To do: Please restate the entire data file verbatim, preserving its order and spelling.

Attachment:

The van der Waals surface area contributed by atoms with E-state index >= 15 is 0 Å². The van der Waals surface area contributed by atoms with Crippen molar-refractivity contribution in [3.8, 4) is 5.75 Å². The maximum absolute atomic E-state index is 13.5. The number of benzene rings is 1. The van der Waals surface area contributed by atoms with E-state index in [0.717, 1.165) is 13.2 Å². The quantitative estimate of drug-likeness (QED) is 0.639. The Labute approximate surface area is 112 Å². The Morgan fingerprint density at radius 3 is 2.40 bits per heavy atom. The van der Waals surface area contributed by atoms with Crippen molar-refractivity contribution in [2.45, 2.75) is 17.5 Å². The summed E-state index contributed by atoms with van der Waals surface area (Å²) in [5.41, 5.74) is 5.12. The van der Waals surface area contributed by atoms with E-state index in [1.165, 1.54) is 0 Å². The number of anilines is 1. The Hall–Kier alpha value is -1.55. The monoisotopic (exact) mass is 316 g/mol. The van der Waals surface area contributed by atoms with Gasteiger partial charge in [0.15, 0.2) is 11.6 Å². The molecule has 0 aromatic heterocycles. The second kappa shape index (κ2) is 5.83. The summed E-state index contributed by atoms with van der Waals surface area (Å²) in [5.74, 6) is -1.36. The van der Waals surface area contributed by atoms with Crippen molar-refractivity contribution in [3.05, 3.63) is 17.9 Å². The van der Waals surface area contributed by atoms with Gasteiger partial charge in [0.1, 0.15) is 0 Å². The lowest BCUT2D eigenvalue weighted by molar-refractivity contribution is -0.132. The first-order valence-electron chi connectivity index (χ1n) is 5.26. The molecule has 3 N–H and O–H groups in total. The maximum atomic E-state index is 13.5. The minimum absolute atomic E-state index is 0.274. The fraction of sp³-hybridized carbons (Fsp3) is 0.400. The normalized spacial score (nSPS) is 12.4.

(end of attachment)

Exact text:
The van der Waals surface area contributed by atoms with E-state index >= 15 is 0 Å². The van der Waals surface area contributed by atoms with Crippen molar-refractivity contribution in [3.8, 4) is 5.75 Å². The maximum absolute atomic E-state index is 13.5. The number of benzene rings is 1. The van der Waals surface area contributed by atoms with E-state index in [0.717, 1.165) is 13.2 Å². The quantitative estimate of drug-likeness (QED) is 0.639. The Labute approximate surface area is 112 Å². The Morgan fingerprint density at radius 3 is 2.40 bits per heavy atom. The van der Waals surface area contributed by atoms with Crippen molar-refractivity contribution in [2.45, 2.75) is 17.5 Å². The summed E-state index contributed by atoms with van der Waals surface area (Å²) in [5.41, 5.74) is 5.12. The van der Waals surface area contributed by atoms with E-state index in [1.165, 1.54) is 0 Å². The number of anilines is 1. The Hall–Kier alpha value is -1.55. The monoisotopic (exact) mass is 316 g/mol. The van der Waals surface area contributed by atoms with Gasteiger partial charge in [0.15, 0.2) is 11.6 Å². The molecule has 0 aromatic heterocycles. The second kappa shape index (κ2) is 5.83. The summed E-state index contributed by atoms with van der Waals surface area (Å²) in [5.74, 6) is -1.36. The van der Waals surface area contributed by atoms with Crippen molar-refractivity contribution in [3.05, 3.63) is 17.9 Å². The van der Waals surface area contributed by atoms with Gasteiger partial charge in [0.1, 0.15) is 0 Å². The lowest BCUT2D eigenvalue weighted by molar-refractivity contribution is -0.132. The first-order valence-electron chi connectivity index (χ1n) is 5.26. The molecule has 3 N–H and O–H groups in total. The maximum atomic E-state index is 13.5. The minimum absolute atomic E-state index is 0.274. The fraction of sp³-hybridized carbons (Fsp3) is 0.400. The normalized spacial score (nSPS) is 12.4.